/‘The chance is actual’: protectionist threats cloud German trade’s sunny outlook

‘The chance is actual’: protectionist threats cloud German trade’s sunny outlook

Overall production fell 0.1 percent month-on-month, figures from federal statistics authority Destatis showed.

But the dip was caused by lower output from energy and construction firms, a breakdown of the data showed, while industry increased output by 0.6 percent, led by makers of capital goods and consumer goods.

“The economic situation in industry remains lively, and the continuing positive picture in industrial orders points to this development continuing,” the economy ministry in Berlin said in a statement.

“Weak January data are rather a sign for an extended vacation period after Christmas than a structural slowdown,” ING Diba bank economist Carsten Brzeski said.

“At least in the near term, prospects for German industry have never looked rosier,” he added, although “the risk for Germany is for real” from a looming transatlantic trade war.

SEE ALSO: Germany warns US against following ‘wrong path’ of protectionism

US President Donald Trump on Thursday signed off a 10-percent tariff on aluminium imports and 25 percent on steel, blasting “an assault on our country” from “aggressive foreign trade practices”.

‘Call for level-headedness’

Trump singled out Germany in the announcement, arguing that “many of the countries that treat us the worst on trade and the military are our allies” — referring both to Germany’s massive trade surpluses and its failure to meet NATO defence spending targets.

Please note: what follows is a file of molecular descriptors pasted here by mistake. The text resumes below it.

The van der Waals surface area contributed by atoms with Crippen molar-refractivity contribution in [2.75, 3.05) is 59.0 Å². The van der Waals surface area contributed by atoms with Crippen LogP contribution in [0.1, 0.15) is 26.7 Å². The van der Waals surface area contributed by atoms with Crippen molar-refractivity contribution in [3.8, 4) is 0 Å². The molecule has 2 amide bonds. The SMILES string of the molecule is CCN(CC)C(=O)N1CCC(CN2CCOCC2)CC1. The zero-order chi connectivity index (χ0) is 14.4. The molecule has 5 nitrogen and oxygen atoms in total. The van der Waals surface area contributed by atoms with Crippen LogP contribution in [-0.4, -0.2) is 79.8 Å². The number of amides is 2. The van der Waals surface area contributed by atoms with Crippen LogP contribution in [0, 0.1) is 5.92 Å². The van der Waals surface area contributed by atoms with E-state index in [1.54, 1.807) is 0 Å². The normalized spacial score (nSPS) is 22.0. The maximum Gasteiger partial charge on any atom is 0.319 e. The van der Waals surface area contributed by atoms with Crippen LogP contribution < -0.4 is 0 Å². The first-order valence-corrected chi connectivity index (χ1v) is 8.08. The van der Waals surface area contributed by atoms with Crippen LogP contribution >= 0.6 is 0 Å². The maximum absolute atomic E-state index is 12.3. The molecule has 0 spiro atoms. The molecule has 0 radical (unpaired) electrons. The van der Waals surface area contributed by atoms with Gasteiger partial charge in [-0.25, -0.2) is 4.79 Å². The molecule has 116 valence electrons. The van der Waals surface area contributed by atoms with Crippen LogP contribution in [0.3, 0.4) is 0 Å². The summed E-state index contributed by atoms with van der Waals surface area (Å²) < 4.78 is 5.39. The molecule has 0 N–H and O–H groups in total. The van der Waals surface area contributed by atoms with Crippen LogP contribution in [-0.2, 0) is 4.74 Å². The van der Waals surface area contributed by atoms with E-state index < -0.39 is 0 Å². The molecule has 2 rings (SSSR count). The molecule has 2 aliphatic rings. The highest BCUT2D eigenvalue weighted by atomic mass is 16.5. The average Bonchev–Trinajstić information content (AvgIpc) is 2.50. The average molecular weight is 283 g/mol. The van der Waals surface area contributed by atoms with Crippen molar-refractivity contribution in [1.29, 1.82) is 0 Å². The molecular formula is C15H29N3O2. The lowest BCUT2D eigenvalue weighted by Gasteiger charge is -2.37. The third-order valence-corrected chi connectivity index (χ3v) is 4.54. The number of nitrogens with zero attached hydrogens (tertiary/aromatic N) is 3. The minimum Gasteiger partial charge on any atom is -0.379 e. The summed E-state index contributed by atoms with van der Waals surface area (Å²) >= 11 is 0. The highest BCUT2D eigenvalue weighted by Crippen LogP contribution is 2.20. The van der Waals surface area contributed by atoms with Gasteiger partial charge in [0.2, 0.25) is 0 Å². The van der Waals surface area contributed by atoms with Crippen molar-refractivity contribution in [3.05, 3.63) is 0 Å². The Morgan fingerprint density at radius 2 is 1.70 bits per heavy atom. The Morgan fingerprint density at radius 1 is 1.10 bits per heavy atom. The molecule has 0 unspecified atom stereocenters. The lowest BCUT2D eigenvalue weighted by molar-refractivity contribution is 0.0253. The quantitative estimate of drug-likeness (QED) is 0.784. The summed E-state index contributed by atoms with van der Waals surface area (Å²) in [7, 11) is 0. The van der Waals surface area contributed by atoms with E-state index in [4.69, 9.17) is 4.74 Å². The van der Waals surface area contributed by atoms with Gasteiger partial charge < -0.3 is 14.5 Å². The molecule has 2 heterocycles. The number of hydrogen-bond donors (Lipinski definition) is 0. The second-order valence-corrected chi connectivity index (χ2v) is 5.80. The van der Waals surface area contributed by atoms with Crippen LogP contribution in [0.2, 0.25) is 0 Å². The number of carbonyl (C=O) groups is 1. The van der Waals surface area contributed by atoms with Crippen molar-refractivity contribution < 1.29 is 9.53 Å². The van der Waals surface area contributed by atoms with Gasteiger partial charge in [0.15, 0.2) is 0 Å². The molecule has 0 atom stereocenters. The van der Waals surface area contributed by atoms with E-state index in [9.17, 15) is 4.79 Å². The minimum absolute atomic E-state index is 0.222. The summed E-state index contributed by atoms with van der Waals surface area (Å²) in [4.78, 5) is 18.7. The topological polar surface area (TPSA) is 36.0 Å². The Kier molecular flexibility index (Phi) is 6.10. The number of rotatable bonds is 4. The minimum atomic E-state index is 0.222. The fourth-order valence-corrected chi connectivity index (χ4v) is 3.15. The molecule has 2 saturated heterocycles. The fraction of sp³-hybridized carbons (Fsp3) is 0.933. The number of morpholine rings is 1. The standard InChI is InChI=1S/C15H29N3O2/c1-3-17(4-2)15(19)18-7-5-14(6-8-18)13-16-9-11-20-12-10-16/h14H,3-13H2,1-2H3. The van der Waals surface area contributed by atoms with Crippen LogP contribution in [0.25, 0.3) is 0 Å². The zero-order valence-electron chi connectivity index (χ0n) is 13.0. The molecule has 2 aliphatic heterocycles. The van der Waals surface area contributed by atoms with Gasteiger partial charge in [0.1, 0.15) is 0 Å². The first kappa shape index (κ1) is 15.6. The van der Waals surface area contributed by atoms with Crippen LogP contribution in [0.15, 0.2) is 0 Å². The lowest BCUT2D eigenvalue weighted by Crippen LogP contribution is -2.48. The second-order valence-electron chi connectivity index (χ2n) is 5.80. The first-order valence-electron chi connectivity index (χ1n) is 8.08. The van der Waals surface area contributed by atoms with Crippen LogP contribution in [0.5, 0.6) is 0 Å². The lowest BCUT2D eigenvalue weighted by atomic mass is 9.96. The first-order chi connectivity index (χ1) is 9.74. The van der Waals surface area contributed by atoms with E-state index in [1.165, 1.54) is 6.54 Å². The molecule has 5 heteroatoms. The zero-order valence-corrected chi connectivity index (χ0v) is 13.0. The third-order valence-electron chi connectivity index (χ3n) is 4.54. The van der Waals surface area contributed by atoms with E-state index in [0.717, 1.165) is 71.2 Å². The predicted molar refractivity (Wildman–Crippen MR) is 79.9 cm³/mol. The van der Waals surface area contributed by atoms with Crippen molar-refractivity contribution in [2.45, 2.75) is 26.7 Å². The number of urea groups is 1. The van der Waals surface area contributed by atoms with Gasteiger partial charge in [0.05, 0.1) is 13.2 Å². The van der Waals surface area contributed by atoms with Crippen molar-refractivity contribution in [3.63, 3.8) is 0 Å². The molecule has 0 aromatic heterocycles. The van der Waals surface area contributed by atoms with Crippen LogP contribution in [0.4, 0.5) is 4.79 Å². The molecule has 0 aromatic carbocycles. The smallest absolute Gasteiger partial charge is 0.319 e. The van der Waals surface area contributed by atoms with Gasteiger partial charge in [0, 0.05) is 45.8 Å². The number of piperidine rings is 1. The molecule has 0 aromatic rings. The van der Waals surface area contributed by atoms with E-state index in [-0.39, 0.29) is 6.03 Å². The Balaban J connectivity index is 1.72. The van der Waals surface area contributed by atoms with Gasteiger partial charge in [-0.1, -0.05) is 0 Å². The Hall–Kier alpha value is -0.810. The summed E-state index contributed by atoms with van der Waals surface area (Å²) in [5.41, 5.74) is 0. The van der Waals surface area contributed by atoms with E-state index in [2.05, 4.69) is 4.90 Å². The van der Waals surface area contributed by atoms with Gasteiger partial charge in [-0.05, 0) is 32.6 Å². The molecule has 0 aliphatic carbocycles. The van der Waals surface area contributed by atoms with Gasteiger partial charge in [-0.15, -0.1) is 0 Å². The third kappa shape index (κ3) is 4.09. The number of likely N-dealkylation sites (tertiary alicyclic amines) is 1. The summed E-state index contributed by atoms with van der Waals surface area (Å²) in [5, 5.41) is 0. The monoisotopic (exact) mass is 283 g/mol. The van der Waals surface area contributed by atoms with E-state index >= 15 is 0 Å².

A separate Destatis release Friday showed Germany’s trade surplus — the amount its exports outweigh its imports — remained high in January, with a reading of €21.3 billion ($26.2 billion) adjusting for seasonal and calendar effects.

Over the full year 2017, Germany’s trade surplus shrank slightly to €245 billion, figures released last month showed.

That was far from enough to soothe grumbles from Europe and Washington that Berlin is not doing enough to stoke domestic demand and boost imports.

A tit-for-tat transatlantic trade war could be especially bad news for Berlin.

“The EU may now take steps we wouldn’t want… we call urgently for level-headedness,” head of the BGA German exporters’ association Holger Bingmann told news agency DPA.

While Brussels has vowed to tax US motorcycles, whiskey, orange juice and jeans in retaliation for the steel and aluminium levies, Trump has threatened the EU with a hike in duties on car imports in response.

The car industry is Germany’s largest, employing some 800,000 people.

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